Because this is the thing. For all I talked about finding some sport/fitness activity/game/etc to do that you think is fun and awesome, almost nothing is fun and awesome 100% of the time. There are always, always going to be times when you just don’t feel like it, and you need to be able to make yourself do it anyway. Making the exercise routine really helps in that fight against your own inertia. If you get up at x time and do y every day, you’ve got one more weapon to fight your own excuses: “Yeah, I’m tired, but it’s 8AM and that’s when I run.”
Trying to get into a routine sucks, I’m not going to lie. If you’re me, about five days in you’ll be questioning your own sanity and wondering why you wanted to do this so badly anyway. After the first two weeks, it starts getting easier. But this is your brain trying to lull you into a false sense of security, to convince you that it’s okay, just take a day off and sleep late. Don’t trust it. Unless you are physically incapable of doing your routine, do it. After three weeks, you’ve built the foundation for severe psychological discomfort if you stop doing your routine. But don’t even give yourself a break then. The whole point is that you keep pushing yourself until every time you think, “Don’t wanna,” the thought is immediately followed by, “But that’s what I do. So… yeah.”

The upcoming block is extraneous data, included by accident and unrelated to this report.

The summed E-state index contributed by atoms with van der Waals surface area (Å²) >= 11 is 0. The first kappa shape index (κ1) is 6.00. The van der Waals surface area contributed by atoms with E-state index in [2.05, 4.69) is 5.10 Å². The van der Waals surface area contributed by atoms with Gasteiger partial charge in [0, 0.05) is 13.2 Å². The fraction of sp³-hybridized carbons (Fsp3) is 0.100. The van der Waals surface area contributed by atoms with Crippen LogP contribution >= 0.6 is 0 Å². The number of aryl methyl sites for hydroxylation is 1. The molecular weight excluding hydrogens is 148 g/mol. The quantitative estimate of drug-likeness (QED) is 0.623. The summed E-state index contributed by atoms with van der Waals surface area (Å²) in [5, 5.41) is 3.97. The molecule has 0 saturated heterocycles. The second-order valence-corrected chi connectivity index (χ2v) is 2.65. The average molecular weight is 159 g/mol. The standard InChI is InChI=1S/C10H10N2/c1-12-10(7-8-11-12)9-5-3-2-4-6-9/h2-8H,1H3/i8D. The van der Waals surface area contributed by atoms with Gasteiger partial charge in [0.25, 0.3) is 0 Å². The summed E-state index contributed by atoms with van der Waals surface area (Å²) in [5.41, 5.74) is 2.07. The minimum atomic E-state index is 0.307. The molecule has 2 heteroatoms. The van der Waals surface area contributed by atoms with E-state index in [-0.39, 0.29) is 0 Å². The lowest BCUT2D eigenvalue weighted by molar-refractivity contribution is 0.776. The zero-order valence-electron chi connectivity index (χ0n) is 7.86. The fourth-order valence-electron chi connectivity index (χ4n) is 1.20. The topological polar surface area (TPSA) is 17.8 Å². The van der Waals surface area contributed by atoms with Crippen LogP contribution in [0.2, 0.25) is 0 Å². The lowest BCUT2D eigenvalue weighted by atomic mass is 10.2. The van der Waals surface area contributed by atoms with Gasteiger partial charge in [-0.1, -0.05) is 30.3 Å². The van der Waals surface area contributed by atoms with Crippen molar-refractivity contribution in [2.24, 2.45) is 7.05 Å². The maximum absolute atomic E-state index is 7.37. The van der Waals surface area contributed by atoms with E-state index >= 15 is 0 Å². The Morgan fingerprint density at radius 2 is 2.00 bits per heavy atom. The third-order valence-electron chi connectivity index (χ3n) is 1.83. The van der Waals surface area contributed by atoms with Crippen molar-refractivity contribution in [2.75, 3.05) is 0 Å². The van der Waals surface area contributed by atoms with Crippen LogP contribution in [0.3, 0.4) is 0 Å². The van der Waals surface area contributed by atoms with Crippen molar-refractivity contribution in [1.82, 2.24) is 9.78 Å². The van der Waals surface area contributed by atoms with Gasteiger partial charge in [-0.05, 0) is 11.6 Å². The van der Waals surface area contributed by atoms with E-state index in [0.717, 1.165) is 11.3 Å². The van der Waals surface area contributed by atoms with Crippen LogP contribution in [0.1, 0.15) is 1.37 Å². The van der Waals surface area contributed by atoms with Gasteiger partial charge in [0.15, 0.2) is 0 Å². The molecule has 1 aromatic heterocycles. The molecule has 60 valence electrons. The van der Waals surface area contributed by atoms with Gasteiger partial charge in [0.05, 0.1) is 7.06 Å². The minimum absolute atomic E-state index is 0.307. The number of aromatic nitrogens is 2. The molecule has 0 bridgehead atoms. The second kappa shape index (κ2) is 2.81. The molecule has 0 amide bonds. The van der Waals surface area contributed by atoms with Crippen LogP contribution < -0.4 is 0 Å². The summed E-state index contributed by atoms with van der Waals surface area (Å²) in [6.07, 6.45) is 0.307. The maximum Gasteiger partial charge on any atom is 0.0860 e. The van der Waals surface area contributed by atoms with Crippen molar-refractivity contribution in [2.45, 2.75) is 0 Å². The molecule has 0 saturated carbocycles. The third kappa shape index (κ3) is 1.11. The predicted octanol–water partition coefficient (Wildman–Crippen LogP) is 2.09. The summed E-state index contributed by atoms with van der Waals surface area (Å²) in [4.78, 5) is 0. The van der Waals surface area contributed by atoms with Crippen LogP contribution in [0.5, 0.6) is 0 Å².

How exactly you want to build your routine is really up to you. I used to just do evenings. This getting up in the morning and exercising is a very new thing for me, and I don’t think I could have managed it without a healthy helping of jetlag to get me going. But this is what you do:
– Pick your exercise.
– Do it every day at approximately the same time. Even on weekends.
– Don’t stop.
– I mean it.
– I don’t care if the bed is warm and your cat is purring.
I will add a caution, though, to the every day plan. Particularly when you’re starting out, trying to go hell bent for leather every day is honestly not a good idea. It’s rough on your body. You will need to take a day off from your activity of choice every few days to let your muscles recover. That’s perfectly okay, and there’s nothing wrong with it. But taking a day off shouldn’t mean sleeping through your exercise time or using it to watch reruns of Castle. It’s still your exercise time, so do something with it. Take a walk. Play Dance Central. Or at least stretch while you’re watching your Castle reruns.